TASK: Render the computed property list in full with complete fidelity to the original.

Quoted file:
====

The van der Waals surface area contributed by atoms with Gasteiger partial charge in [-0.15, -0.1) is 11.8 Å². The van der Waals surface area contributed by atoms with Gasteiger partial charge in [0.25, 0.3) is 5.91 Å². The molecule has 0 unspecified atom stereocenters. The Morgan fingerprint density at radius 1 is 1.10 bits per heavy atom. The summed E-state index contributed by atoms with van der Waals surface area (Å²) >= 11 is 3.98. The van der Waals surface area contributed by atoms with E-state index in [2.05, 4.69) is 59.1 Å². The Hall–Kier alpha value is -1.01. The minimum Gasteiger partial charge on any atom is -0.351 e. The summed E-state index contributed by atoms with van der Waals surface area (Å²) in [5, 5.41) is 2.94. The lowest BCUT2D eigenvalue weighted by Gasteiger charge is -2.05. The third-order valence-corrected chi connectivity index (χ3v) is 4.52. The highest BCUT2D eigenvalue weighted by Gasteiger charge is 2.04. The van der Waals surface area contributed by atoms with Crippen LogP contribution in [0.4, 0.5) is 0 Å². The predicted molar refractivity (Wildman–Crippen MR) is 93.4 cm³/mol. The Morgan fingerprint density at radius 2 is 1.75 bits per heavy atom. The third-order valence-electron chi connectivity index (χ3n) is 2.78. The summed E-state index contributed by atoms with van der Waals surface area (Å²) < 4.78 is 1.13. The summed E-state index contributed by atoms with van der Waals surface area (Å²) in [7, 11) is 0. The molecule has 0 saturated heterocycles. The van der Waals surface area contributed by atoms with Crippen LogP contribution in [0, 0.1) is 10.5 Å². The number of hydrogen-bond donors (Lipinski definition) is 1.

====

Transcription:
The van der Waals surface area contributed by atoms with Gasteiger partial charge in [-0.15, -0.1) is 11.8 Å². The van der Waals surface area contributed by atoms with Gasteiger partial charge in [0.25, 0.3) is 5.91 Å². The molecule has 0 unspecified atom stereocenters. The Morgan fingerprint density at radius 1 is 1.10 bits per heavy atom. The summed E-state index contributed by atoms with van der Waals surface area (Å²) >= 11 is 3.98. The van der Waals surface area contributed by atoms with E-state index in [2.05, 4.69) is 59.1 Å². The Hall–Kier alpha value is -1.01. The minimum Gasteiger partial charge on any atom is -0.351 e. The summed E-state index contributed by atoms with van der Waals surface area (Å²) in [5, 5.41) is 2.94. The lowest BCUT2D eigenvalue weighted by Gasteiger charge is -2.05. The third-order valence-corrected chi connectivity index (χ3v) is 4.52. The highest BCUT2D eigenvalue weighted by Gasteiger charge is 2.04. The van der Waals surface area contributed by atoms with Crippen LogP contribution in [0.4, 0.5) is 0 Å². The predicted molar refractivity (Wildman–Crippen MR) is 93.4 cm³/mol. The Morgan fingerprint density at radius 2 is 1.75 bits per heavy atom. The third-order valence-electron chi connectivity index (χ3n) is 2.78. The summed E-state index contributed by atoms with van der Waals surface area (Å²) < 4.78 is 1.13. The summed E-state index contributed by atoms with van der Waals surface area (Å²) in [7, 11) is 0. The molecule has 0 saturated heterocycles. The van der Waals surface area contributed by atoms with Crippen LogP contribution in [0, 0.1) is 10.5 Å². The number of hydrogen-bond donors (Lipinski definition) is 1.